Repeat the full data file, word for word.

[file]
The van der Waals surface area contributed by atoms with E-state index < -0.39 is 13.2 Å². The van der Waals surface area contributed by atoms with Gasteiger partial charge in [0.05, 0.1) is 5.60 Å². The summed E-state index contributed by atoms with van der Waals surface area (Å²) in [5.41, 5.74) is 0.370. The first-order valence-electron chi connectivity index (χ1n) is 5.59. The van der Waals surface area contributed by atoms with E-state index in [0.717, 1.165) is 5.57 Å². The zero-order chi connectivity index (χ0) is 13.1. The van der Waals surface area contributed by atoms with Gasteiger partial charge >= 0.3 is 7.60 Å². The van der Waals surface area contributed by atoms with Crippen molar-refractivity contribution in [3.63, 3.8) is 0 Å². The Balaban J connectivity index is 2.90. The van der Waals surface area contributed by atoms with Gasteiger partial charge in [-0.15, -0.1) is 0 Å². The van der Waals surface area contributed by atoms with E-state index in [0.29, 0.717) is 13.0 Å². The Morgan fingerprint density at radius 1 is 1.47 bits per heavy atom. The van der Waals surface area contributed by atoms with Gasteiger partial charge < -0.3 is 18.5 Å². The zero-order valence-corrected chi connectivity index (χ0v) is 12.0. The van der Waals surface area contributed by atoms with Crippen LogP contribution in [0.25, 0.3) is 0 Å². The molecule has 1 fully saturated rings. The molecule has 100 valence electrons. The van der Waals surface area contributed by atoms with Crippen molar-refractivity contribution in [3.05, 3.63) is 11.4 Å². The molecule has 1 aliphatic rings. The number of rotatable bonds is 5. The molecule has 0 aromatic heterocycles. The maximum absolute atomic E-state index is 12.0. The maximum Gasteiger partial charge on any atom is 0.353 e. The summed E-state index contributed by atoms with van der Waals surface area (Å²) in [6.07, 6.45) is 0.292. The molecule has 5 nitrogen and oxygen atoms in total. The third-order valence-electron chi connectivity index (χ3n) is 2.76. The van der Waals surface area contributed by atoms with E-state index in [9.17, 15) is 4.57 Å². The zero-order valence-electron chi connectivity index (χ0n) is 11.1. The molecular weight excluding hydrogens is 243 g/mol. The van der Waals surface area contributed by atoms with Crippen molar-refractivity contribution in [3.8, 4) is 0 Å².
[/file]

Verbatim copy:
The van der Waals surface area contributed by atoms with E-state index < -0.39 is 13.2 Å². The van der Waals surface area contributed by atoms with Gasteiger partial charge in [0.05, 0.1) is 5.60 Å². The summed E-state index contributed by atoms with van der Waals surface area (Å²) in [5.41, 5.74) is 0.370. The first-order valence-electron chi connectivity index (χ1n) is 5.59. The van der Waals surface area contributed by atoms with E-state index in [0.717, 1.165) is 5.57 Å². The zero-order chi connectivity index (χ0) is 13.1. The van der Waals surface area contributed by atoms with Gasteiger partial charge >= 0.3 is 7.60 Å². The van der Waals surface area contributed by atoms with Crippen molar-refractivity contribution in [3.63, 3.8) is 0 Å². The Balaban J connectivity index is 2.90. The van der Waals surface area contributed by atoms with Gasteiger partial charge in [-0.15, -0.1) is 0 Å². The van der Waals surface area contributed by atoms with E-state index in [0.29, 0.717) is 13.0 Å². The Morgan fingerprint density at radius 1 is 1.47 bits per heavy atom. The van der Waals surface area contributed by atoms with Gasteiger partial charge < -0.3 is 18.5 Å². The zero-order valence-corrected chi connectivity index (χ0v) is 12.0. The van der Waals surface area contributed by atoms with Crippen LogP contribution in [0.25, 0.3) is 0 Å². The molecule has 1 fully saturated rings. The molecule has 100 valence electrons. The van der Waals surface area contributed by atoms with Crippen molar-refractivity contribution in [3.05, 3.63) is 11.4 Å². The molecule has 1 aliphatic rings. The number of rotatable bonds is 5. The molecule has 0 aromatic heterocycles. The maximum absolute atomic E-state index is 12.0. The maximum Gasteiger partial charge on any atom is 0.353 e. The summed E-state index contributed by atoms with van der Waals surface area (Å²) in [6.07, 6.45) is 0.292. The molecule has 5 nitrogen and oxygen atoms in total. The third-order valence-electron chi connectivity index (χ3n) is 2.76. The van der Waals surface area contributed by atoms with E-state index in [9.17, 15) is 4.57 Å². The zero-order valence-electron chi connectivity index (χ0n) is 11.1. The molecular weight excluding hydrogens is 243 g/mol. The van der Waals surface area contributed by atoms with Crippen molar-refractivity contribution in [3.8, 4) is 0 Å².